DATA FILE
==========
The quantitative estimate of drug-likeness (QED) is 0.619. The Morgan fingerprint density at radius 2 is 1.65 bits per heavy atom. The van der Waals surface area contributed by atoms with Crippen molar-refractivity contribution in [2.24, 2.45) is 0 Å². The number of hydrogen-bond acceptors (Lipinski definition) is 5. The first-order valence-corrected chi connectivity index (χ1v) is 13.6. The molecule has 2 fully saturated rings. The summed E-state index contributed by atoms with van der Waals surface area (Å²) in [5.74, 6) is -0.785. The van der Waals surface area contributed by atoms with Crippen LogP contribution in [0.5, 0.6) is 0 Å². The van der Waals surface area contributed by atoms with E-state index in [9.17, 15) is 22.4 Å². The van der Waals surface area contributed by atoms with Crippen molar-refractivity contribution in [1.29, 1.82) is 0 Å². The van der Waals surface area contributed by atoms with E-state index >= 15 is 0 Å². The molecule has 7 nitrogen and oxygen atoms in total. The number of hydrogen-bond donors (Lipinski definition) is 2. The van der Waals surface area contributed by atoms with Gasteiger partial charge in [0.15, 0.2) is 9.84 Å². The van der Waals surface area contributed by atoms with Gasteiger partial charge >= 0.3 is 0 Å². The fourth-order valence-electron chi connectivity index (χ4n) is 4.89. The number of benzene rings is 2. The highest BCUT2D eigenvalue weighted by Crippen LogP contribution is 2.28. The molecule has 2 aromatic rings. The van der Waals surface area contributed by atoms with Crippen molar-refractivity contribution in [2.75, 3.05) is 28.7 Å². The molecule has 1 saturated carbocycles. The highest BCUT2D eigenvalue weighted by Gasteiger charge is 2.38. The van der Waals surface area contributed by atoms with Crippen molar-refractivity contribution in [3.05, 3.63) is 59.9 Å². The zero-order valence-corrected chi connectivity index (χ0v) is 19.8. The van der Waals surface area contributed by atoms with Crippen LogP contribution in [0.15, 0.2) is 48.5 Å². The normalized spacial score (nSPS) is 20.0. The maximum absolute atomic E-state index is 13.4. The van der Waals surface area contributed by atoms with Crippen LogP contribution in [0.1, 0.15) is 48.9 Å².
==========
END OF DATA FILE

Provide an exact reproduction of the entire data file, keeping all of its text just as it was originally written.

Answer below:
The quantitative estimate of drug-likeness (QED) is 0.619. The Morgan fingerprint density at radius 2 is 1.65 bits per heavy atom. The van der Waals surface area contributed by atoms with Crippen molar-refractivity contribution in [2.24, 2.45) is 0 Å². The number of hydrogen-bond acceptors (Lipinski definition) is 5. The first-order valence-corrected chi connectivity index (χ1v) is 13.6. The molecule has 2 fully saturated rings. The summed E-state index contributed by atoms with van der Waals surface area (Å²) in [5.74, 6) is -0.785. The van der Waals surface area contributed by atoms with Crippen LogP contribution in [0.5, 0.6) is 0 Å². The van der Waals surface area contributed by atoms with E-state index in [9.17, 15) is 22.4 Å². The van der Waals surface area contributed by atoms with Crippen molar-refractivity contribution in [1.29, 1.82) is 0 Å². The van der Waals surface area contributed by atoms with E-state index >= 15 is 0 Å². The molecule has 7 nitrogen and oxygen atoms in total. The number of hydrogen-bond donors (Lipinski definition) is 2. The van der Waals surface area contributed by atoms with Gasteiger partial charge in [0.15, 0.2) is 9.84 Å². The van der Waals surface area contributed by atoms with Gasteiger partial charge >= 0.3 is 0 Å². The fourth-order valence-electron chi connectivity index (χ4n) is 4.89. The number of benzene rings is 2. The highest BCUT2D eigenvalue weighted by Crippen LogP contribution is 2.28. The molecule has 2 aromatic rings. The van der Waals surface area contributed by atoms with Crippen molar-refractivity contribution in [2.75, 3.05) is 28.7 Å². The molecule has 1 saturated carbocycles. The highest BCUT2D eigenvalue weighted by Gasteiger charge is 2.38. The van der Waals surface area contributed by atoms with Crippen molar-refractivity contribution in [3.05, 3.63) is 59.9 Å². The zero-order valence-corrected chi connectivity index (χ0v) is 19.8. The van der Waals surface area contributed by atoms with Crippen LogP contribution in [0.15, 0.2) is 48.5 Å². The normalized spacial score (nSPS) is 20.0. The maximum absolute atomic E-state index is 13.4. The van der Waals surface area contributed by atoms with Crippen LogP contribution in [0.1, 0.15) is 48.9 Å².